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Churches of the British Isles

Gallery: Churches of Kent

by Arthur Percival, 22 June 2009. Updated 1 January 2020

Swale Part 10: St Mary's Church, Luddenham

St Mary's Church in Luddenham, Kent

St Mary's Church, Luddenham, is reached by tortuous narrow lanes from Faversham, and lies on a tiny spur of land overlooking marshlands reclaimed from tidal saltings, mainly in medieval times. There seems never to have been a village of Luddenham. The church stands in a farmyard, a stone's throw from the manor house of Luddenham Court. The parish has fluctuated over time, increasing as saltings were reclaimed, decreasing when portions were given to other parishes.

St Mary's Luddenham, Kent, looking at the north wall

In December 1821, William Cobbett wrote of the marshes: 'it is impossible to see a finer country than this. You frequently see a field of fifty acres, level as a die, clean as a garden...' The parish once had detached portions between Oare and Faversham creeks; alongside Perry Court, south of Faversham; and furthest away, alongside the Thanet Way 3.2km east of the town. The churchyard is quite large - and interesting memorials survive - but it's a little overgrown in summer.

The nave of St Mary's Luddenham, Kent

The population of the parish has never been large, so it's perhaps surprising that the church is so big - no aisles, no chapels, but a nave and chancel nearly thirty metres long, and quite broad. A northern medieval tower was attached to the east end of the nave which collapsed in 1807 and was replaced by a small brick tower built within the footprint of the nave at its south-west end. If the church had a chancel arch, it was destroyed by the collapse of the tower.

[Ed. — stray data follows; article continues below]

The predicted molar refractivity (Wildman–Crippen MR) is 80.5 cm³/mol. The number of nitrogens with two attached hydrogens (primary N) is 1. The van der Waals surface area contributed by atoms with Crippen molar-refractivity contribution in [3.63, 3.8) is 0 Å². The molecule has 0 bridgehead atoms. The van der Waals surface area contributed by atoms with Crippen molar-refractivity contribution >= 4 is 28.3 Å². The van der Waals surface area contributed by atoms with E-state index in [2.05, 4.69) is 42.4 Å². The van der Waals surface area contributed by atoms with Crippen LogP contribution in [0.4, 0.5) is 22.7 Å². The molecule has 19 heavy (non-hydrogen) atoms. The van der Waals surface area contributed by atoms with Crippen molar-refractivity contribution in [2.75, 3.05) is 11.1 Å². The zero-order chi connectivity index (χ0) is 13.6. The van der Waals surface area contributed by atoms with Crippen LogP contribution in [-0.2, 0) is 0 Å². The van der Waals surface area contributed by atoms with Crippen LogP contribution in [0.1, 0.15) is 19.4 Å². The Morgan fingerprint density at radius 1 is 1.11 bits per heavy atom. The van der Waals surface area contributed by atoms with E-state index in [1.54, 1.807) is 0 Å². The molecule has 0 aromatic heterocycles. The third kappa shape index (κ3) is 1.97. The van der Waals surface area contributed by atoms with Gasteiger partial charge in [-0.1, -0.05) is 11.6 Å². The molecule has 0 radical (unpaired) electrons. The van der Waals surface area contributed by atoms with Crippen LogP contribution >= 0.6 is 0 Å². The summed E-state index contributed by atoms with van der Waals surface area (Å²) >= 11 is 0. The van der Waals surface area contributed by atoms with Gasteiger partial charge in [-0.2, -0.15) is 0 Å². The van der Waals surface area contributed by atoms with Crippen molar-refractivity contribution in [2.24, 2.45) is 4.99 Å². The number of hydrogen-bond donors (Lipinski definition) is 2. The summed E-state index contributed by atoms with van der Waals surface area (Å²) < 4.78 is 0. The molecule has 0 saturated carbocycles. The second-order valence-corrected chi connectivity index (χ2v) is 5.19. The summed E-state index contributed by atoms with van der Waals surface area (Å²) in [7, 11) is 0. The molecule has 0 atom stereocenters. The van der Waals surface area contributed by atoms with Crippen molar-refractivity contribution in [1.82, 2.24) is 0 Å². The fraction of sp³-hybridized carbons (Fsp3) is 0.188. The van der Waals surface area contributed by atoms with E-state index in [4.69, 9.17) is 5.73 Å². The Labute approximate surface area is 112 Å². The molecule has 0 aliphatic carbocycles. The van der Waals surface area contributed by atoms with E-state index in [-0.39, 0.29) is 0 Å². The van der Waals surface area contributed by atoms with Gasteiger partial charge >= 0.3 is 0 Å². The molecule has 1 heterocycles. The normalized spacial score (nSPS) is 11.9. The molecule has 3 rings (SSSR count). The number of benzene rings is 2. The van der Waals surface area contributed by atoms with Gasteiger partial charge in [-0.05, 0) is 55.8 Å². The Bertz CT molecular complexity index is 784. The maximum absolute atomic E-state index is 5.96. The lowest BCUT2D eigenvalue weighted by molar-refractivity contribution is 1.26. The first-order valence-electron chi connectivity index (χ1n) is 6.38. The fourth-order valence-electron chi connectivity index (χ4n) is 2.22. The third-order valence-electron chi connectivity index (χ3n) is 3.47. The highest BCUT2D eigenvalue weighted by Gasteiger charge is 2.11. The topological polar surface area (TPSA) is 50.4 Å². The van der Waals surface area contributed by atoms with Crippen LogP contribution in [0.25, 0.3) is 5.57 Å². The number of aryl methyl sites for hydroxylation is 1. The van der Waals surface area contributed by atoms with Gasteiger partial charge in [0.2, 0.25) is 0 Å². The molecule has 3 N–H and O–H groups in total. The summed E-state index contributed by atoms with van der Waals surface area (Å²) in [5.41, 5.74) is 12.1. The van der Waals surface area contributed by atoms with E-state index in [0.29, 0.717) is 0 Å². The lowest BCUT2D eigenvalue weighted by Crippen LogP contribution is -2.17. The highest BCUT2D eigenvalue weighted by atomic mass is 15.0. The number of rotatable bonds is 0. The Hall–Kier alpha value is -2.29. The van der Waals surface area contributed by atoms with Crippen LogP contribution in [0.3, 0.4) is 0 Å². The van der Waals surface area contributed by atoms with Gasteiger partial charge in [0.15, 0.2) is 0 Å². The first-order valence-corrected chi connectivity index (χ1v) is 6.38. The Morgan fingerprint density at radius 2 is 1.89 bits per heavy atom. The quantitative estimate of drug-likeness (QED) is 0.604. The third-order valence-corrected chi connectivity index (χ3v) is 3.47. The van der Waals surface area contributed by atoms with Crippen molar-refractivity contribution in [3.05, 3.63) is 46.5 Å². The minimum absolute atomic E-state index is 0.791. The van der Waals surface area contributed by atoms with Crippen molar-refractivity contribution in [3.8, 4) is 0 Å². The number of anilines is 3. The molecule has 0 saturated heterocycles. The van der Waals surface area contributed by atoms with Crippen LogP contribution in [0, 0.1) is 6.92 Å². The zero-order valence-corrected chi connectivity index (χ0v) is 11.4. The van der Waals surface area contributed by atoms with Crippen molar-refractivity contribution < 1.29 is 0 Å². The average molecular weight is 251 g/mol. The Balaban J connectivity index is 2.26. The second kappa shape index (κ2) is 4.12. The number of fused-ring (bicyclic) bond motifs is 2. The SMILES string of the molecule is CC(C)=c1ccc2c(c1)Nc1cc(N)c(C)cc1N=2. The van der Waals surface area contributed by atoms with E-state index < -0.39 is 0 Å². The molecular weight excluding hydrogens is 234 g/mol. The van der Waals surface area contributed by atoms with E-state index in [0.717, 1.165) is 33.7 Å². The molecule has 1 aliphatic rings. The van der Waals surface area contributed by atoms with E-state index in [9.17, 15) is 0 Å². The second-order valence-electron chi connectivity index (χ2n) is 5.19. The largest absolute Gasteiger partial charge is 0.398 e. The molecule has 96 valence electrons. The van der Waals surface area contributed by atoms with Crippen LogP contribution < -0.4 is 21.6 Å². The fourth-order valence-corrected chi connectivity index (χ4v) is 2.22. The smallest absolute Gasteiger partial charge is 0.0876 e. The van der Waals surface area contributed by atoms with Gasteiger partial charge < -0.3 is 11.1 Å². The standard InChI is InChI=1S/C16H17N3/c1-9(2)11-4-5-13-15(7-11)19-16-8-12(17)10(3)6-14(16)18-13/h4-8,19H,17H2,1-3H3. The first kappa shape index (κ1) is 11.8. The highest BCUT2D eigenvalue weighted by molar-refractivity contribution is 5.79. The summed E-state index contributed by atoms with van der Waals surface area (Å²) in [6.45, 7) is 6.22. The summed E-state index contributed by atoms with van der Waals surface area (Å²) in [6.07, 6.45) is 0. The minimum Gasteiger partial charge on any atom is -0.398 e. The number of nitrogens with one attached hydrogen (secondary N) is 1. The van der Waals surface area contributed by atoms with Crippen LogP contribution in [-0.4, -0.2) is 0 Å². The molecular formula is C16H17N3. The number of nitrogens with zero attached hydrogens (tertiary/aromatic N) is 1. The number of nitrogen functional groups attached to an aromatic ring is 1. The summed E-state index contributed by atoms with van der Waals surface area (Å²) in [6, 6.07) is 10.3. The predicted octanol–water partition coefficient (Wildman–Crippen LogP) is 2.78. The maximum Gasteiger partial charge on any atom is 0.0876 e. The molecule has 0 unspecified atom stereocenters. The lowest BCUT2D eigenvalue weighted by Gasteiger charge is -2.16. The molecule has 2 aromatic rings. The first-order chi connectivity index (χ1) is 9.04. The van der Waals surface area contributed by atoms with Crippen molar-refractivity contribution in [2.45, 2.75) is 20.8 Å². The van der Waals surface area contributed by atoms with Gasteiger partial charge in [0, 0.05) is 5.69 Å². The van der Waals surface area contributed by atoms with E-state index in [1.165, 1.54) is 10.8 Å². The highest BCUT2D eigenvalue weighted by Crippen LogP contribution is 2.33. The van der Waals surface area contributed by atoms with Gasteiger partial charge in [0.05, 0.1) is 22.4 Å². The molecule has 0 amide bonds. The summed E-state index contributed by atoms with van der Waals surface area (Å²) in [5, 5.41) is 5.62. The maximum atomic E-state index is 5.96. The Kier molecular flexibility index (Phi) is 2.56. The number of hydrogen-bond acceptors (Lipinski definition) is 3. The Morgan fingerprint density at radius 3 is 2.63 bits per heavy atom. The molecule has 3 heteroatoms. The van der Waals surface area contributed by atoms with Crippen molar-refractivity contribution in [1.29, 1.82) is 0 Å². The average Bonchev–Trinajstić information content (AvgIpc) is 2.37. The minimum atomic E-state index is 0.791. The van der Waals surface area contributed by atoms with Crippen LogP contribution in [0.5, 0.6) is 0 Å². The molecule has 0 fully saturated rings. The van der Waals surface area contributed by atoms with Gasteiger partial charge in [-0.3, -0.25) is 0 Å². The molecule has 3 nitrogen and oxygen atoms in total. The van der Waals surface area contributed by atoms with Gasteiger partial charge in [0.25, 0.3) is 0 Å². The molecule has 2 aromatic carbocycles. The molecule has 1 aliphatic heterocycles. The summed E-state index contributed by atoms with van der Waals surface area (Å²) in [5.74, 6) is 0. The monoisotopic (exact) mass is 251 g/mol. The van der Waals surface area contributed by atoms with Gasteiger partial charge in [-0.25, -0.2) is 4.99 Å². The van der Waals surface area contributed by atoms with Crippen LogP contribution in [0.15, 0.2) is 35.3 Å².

A reverse view of the nave of St Mary's Luddenham, Kent

There are only two monuments inside the church, and the building was rather heavily restored in the 1870s and 1880s. It was declared redundant in 1972, and was stripped of most of its furnishings. There were then plans to turn it into a private agricultural museum, but these proved abortive, and in 1992 it was vested in the Churches Conservation Trust. The trust re-restored it, sensitively and sympathetically, and it is now in better shape than it has been for centuries.

The church organ and rear view of St Mary's Luddenham, Kent

No electricity is laid on. Instead, lighting is by candles and oil pressure lamps. Towards the end of the 2000s some Victorian pews were reinstated, laid out longitudinally down the nave, college-chapel style. Since 1972 the church has been used only for funerals. However, ordinary services now take place very occasionally, and concerts may be held. The building is open daily throughout the year, maintained by means of contributions to the Churches Conservation Trust.

Southern entrance and sealed west door of St Mary's Luddenham, Kent

The structure is Norman, but the only distinctive features to survive are the west door (kept closed today) and the entrance from the Victorian south porch. The windows are Early English and Victorian, except for one from the fifteenth century. Roman bricks, salvaged from a nearby villa, supplied the quoins at the corners. Their presence may suggest an Anglo-Saxon origin, but there is nothing else to indicate this - the walls are much thicker than in earlier churches.

All photos on this page by Arthur Percival.



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